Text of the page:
My colleague Jon George has recently been posting about his experiences of performance tuning our latest web application, built on Asp.Net MVC. His introductory post talks briefly about how we spent a large effort in laying the correct foundations for the project, which have ultimately led to its success. Being the “technical lead who had inconsiderately booked his wedding and an extended honeymoon right in the middle of the project”, I was obviously keen to ensure that that project didn’t fall down in a big heap whilst I was away. Although Jon would have you believe otherwise, my wedding and subsequent absence was actually planned well before we embarked on this project, so I knew from the offset that we had a risk around handover and consistency of delivery during project’s lifetime. To add to this, this was my first “official” Dev Lead role for EMC Consulting so I wanted to make sure that we got things right from the offset.
Howard and I started planning and brainstorming how we were going to approach this project well before sprint zero. We were lucky to have few technical restrictions, but the side effect of this was that we had a vast amount of decisions to make, with a vast number of options for each choice. We decided right from the offset that we were going to use Asp.Net MVC. We both have a background in web development, before .Net and Webforms, so moving back to a more “webby” web framework was something that we were really keen to do. We’d also hit a lot of pain-points in previous projects with Webforms and we were hoping MVC would allow us to get round these and do things the way we wanted to. MVC Version 1.0 had literally just been released, so we were good to go.
One of the main benefits mentioned when discussing Asp.Net MVC is the use of convention over configuration – a design principle that aims to reduce the number of decisions that developers need to make. The result of this is consistency, less code and an overall decrease in development time.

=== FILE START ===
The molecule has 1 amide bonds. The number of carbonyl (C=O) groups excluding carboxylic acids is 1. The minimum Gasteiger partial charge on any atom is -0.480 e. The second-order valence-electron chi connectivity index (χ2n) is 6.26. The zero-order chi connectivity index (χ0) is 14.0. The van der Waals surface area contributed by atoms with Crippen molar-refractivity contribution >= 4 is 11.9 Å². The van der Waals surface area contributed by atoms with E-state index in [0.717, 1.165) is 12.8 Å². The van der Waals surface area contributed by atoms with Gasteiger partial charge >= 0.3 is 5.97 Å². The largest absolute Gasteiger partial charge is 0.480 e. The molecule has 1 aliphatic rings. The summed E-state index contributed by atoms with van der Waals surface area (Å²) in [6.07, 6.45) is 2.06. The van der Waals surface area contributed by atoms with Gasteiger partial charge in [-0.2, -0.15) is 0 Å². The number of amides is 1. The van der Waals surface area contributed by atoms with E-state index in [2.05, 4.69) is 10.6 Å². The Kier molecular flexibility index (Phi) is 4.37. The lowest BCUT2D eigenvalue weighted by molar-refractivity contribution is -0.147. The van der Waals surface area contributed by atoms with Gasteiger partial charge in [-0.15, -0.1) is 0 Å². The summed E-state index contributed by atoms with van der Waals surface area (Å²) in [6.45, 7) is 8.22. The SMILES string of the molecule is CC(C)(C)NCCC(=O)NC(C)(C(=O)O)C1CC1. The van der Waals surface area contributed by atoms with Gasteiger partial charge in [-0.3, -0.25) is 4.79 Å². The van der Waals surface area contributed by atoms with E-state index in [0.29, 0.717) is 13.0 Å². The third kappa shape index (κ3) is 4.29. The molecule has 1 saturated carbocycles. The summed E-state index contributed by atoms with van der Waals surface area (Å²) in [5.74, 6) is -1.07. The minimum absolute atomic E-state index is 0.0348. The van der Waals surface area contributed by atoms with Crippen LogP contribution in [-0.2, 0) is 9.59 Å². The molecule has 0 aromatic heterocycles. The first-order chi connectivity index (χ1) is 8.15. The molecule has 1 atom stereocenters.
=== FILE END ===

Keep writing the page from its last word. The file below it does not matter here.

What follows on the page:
For example, in the MVC framework all controller classes are named with the suffix “controller”. So, if you have a controller responsible for search functionality, you know you need a SearchController.
Removing a decision needed to be made by a developer (in this case, what to call a controller class), albeit on a minute scale, adds up when when you apply it time and time again over lots of different conventions throughout the lifetime of a project. Asp.Net MVC does not enforce these conventions by any means, and practically everything is overridable, customisable or configurable – but each time you break from a convention, you’re adding time, complexity and inconsistency to your project solution. In short, if you follow the conventions, things are quick, easy and consistent. Happy days.
A lot of the communities around Asp.Net MVC have adopted this love of conventions too. We built our site around Billy McCafferty’s excellent Sharp Architecture, which is a “architectural reference for a best practice Asp.Net MVC web application” i.e. it defined the conventions on what we needed in an MVC solution, were everything would live and how it would all talk to each other. This, in turn is built upon James Gregory’s Fluent NHibernate – a project solely concerned with defining a convention based approach to using NHibernate, in order to eliminate the need for manually editing XML mapping files. Like I say, conventions at a minute scale all add up to save time, remove decisions and increase consistency within a solution.
The suprising thing was however, over the course of the project, this convention based approach extended out of the MVC solution and started to permeate other parts of the project and the team. We’d set a firm foundation of how we were going to build the code, but we had also been setting firm foundations of how the project was going to run.
As Jon mentioned, I’m a big fan of Getting Real and set out from the beginning with it’s principles in mind. We had a fixed budget and a fixed delivery date, so the scope of what we were delivering had to be the thing that moved. We were really cutthroat in determining what was “core” functionality for our site to launch. This was drilled into everyone who got involved with the team over the course of the project in order to eliminate scope creep from all angles. “We are only building core functionality” became my mantra and resulted in a convention that everyone understood, which was to say no to any new feature requests. If the client pushed, then they were added to the end of the backlog, well away from the core items that were to be developed first.